Today I tried Dave Swingle's suggestion to get start the car by pushing down on the defector plate:
ALSO - take off the air cleaner. Have an assistant try to start the car. While cranking press the air flap with your finger. This will put more gas in the engine. If it runs like this you probably have the CO set way too lean to run.
To this end, I put the cold start valve back in and got ready to start the engine. I immediately discovered how much fuel is sprayed around when you forget to tighten down the bolt on the CSV. After I let the gas evaporate for a bit, I was able to get to work.
Starting the Engine
The first trick was that I don't have an assistant. I needed a way to crank the engine from the engine bay.
Luckily, I had a simple solution. Years ago I installed a relay in the engine bay to work around a low-voltage starting issue. It's basically service bulletin ST-05-2/82, which I thought I'd already had but didn't. My solution was to mount a relay that, when triggered by the starter circuit, would run full battery power from the positive jump post to the starter solenoid.
Since I had this handy relay socket, I could easily remove the relay and jump two pins to turn the starter. The problem is that I need to hold the air cleaner down as well, and I needed two hands to insert a jumper.
To resolve this problem I went to Advanced Auto and bought a momentary pushbutton. They called it a "starter switch". It has a strong spring so that I wouldn't accidentally hit it. I attached two wires with blade-style connectors to it, and plugged it into the relay socket.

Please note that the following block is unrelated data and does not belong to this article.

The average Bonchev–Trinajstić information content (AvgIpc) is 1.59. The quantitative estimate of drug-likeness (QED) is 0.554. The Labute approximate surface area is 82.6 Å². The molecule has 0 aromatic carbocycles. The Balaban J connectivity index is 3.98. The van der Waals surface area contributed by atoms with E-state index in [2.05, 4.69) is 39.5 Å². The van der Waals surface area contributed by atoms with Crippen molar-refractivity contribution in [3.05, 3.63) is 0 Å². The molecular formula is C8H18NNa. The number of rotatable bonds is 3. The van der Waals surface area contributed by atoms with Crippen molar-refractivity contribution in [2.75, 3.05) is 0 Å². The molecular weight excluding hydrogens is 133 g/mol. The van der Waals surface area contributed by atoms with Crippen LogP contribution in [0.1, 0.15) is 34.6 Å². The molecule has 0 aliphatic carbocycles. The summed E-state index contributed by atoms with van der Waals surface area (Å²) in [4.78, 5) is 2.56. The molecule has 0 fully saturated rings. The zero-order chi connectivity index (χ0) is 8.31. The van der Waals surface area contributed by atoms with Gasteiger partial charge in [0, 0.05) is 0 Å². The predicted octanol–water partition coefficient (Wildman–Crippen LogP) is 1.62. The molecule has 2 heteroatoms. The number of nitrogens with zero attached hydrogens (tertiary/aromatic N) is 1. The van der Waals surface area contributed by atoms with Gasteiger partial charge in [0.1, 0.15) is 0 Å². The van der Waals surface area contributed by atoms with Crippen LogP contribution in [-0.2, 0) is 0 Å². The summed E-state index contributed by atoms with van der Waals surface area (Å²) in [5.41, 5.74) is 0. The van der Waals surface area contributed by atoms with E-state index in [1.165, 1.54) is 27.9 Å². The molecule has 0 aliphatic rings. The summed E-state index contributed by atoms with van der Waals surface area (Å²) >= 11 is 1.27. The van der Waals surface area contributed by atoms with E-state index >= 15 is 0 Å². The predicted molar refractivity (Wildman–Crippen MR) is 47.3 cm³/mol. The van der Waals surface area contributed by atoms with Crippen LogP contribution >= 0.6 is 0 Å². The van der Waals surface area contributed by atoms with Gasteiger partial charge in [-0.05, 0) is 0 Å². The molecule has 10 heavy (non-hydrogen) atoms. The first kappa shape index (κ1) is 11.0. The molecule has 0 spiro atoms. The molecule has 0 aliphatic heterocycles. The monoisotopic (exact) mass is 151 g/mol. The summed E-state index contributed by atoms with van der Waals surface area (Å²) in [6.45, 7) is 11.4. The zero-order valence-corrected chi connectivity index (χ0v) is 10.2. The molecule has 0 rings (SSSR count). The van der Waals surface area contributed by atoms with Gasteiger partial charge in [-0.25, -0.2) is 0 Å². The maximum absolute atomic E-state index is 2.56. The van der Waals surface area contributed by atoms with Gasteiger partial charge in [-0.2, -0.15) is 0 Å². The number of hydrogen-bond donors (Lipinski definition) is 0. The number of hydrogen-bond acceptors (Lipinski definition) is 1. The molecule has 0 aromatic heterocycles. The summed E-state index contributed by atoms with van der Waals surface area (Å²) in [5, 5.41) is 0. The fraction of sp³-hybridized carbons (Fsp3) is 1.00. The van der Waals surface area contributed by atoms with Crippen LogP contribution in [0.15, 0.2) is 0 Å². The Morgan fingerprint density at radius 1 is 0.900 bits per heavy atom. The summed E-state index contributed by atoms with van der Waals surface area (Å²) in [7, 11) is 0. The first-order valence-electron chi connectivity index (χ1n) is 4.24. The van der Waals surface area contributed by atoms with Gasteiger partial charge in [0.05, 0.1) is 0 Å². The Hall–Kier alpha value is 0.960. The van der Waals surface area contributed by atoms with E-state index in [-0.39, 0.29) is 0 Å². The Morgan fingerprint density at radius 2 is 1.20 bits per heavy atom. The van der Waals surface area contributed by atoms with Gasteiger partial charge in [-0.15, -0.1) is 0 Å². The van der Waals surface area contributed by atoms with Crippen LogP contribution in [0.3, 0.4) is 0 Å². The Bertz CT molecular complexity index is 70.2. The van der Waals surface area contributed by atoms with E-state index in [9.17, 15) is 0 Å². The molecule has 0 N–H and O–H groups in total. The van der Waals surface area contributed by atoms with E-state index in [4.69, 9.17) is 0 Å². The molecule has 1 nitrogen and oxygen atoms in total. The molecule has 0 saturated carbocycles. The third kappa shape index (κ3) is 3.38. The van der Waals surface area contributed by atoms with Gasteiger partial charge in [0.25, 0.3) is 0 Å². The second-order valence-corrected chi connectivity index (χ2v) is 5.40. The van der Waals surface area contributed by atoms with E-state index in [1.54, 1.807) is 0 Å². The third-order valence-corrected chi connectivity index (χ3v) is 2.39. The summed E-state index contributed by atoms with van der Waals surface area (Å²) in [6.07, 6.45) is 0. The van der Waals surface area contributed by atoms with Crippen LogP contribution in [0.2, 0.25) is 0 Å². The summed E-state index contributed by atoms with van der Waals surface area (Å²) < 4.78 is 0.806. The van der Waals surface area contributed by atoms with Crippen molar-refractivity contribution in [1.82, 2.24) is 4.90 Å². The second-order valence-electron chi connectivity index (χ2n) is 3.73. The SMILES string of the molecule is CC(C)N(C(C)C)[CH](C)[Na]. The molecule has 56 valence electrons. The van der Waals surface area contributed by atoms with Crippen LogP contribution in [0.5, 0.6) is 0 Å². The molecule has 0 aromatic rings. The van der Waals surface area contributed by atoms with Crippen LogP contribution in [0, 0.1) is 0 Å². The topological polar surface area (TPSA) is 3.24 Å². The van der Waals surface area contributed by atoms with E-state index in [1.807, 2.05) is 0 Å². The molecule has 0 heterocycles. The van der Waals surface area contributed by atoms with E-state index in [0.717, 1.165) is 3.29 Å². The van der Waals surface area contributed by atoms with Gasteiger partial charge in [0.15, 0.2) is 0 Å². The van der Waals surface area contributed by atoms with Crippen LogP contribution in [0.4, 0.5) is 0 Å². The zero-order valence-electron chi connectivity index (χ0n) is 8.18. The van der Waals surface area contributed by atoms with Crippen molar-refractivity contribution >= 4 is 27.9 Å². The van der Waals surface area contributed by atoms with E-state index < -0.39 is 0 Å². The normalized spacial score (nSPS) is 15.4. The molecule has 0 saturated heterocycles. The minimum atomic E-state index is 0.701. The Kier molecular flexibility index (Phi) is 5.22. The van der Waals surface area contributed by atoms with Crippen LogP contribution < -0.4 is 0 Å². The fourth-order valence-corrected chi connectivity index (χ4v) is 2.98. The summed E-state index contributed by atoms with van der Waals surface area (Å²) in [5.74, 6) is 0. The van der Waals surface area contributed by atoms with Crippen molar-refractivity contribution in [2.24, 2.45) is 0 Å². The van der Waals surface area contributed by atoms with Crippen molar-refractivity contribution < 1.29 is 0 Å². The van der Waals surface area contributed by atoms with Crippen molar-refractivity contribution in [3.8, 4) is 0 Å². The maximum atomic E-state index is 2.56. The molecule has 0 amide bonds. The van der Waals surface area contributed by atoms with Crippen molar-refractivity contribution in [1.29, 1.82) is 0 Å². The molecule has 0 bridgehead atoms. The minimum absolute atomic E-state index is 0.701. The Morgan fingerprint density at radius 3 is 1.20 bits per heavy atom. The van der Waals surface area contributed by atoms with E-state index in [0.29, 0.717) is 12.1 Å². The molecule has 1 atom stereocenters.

Testing the Mechanical Advance
To test the mechanical advance, I first needed to disconnect the vacuum advance from the distributor. This was easy to find, as I'd taken the engine cover off a few days prior and had a much easier view of the back of the engine.
Next I turned the key to the "run" position, held down the air deflector plate a bit and pushed the button. The car cranked and started right up. I then let go of the plate, and it died. I repeated this a few times, attempting to switch from holding down the plate to pulling the throttle arm back to rev the engine.
After a few tries I finally got it revving and was able to get a timing light on it. The red mark had moved far to the left (counterclockwise); I don't know the exact RPMs or angle, but it was probably 40-50 degrees from 0. This implies that the mechanical advance is indeed working correctly.
After that test, I released the throttle and waited for the car to stall. It actually kept running for almost a minute, although it did run rough. It finally stalled out, but at least I'd determined that the mechanical advance was OK.
I did notice a couple other interesting things while the car was running. First, there was a hissing sound coming from around the fuel distributor area. I wasn't sure if this was from the air deflector plate (which was partially opened as the car idled) or something else. I'm fairly sure there isn't a vacuum leak, as I thoroughly tested for those last year when tracking down a high idle that wound up being a bent throttle arm. That's not to say that one hasn't appeared since then, though.
I also heard a few popping noises while I was playing with the throttle. They sounded like the noises I'd previously attributed to the exhaust while I was driving to the garage, but this sounded more like it was coming from the air metering unit. It's possible that it was just the deflector plate banging against the top of the metering unit as it closed, but I'm not totally sure.
After some discussion with Dave Swingle and others, I've decided that it's not worth spending money on new K-Jet parts (a new cold start valve, possibly new injectors, and maybe even a new fuel distributor) when I plan on doing an EFI conversion in the fall. Instead, I'll be moving right to EFI.